How to Calculate Square Footage

How to calculate square feet

To calculate an area in square feet, you will need measurements for the width and length (for a square shape) or the diameter (for a circular area). It may be that the area you're looking to measure is a strange shape (such as a room or garden). In this case, dividing it up into smaller parts and doing individual calculations is a good way to calculate the overall square footage.

Let's say you have a rectangular-shaped room and you want to calculate the square footage area for flooring or carpet. The easiest method for calculating the square footage is to measure the length and width in feet and then multiply the two figures together to give you a result in ft2. If you're measuring a room for flooring, take a look at our article on how to measure for a new floor.

Should you find yourself needing to calculate an area of square feet in an 'L' shape, consider dividing the shape up into rectangular sections and treating them as separate areas for calculation (adding them together at the end). For more instructions, see our full article: how to calculate square footage.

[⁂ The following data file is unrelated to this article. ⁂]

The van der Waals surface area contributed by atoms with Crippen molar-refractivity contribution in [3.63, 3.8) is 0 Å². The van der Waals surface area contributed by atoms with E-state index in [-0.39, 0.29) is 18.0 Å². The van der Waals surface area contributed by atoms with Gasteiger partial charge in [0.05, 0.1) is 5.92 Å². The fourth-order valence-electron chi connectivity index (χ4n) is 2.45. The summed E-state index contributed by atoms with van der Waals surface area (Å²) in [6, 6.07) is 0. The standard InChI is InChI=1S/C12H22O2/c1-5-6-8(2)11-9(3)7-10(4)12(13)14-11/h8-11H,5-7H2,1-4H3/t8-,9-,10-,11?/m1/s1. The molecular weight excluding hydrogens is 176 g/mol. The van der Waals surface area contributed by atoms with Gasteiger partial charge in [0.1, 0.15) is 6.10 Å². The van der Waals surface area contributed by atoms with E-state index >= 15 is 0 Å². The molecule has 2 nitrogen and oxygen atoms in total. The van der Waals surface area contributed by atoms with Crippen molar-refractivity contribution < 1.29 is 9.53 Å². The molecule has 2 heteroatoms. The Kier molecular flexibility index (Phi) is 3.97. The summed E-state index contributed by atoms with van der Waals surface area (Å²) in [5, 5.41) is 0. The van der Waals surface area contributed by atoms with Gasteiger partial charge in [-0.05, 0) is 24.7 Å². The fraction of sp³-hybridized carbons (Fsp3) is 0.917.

How many square feet is a 20×20 room?

The square footage of a room measuring 20 feet wide by 20 feet long is 400 square feet. To calculate this you simply multiply the width by the height. 20ft × 20ft = 400 sq ft.

When in doubt, ask the pros

If calculating the square feet of your particular property feels overwhelming, consider hiring a professional appraiser to do it. The average appraisal cost for a single-family home typically runs about $350. A condo appraisal fee is generally between $300 and $500, and multi-family home appraisals can run anywhere from $600 to $1,500.

While two different professional appraisers could evaluate the same home and come up with slightly different square footage figures, they do all aim for scientific accuracy. “We’re always shooting for somewhere between 1 to 3 percent variance,” Day says.

What is square footage used for?

You can use square footage in real-world contexts such as:

  • Architecture: Architects use square footage to measure the space that a building or other construction projects may fill.

  • Cartography: Cartographers use square footage to determine the area that countries and other landmarks might occupy on a map or globe.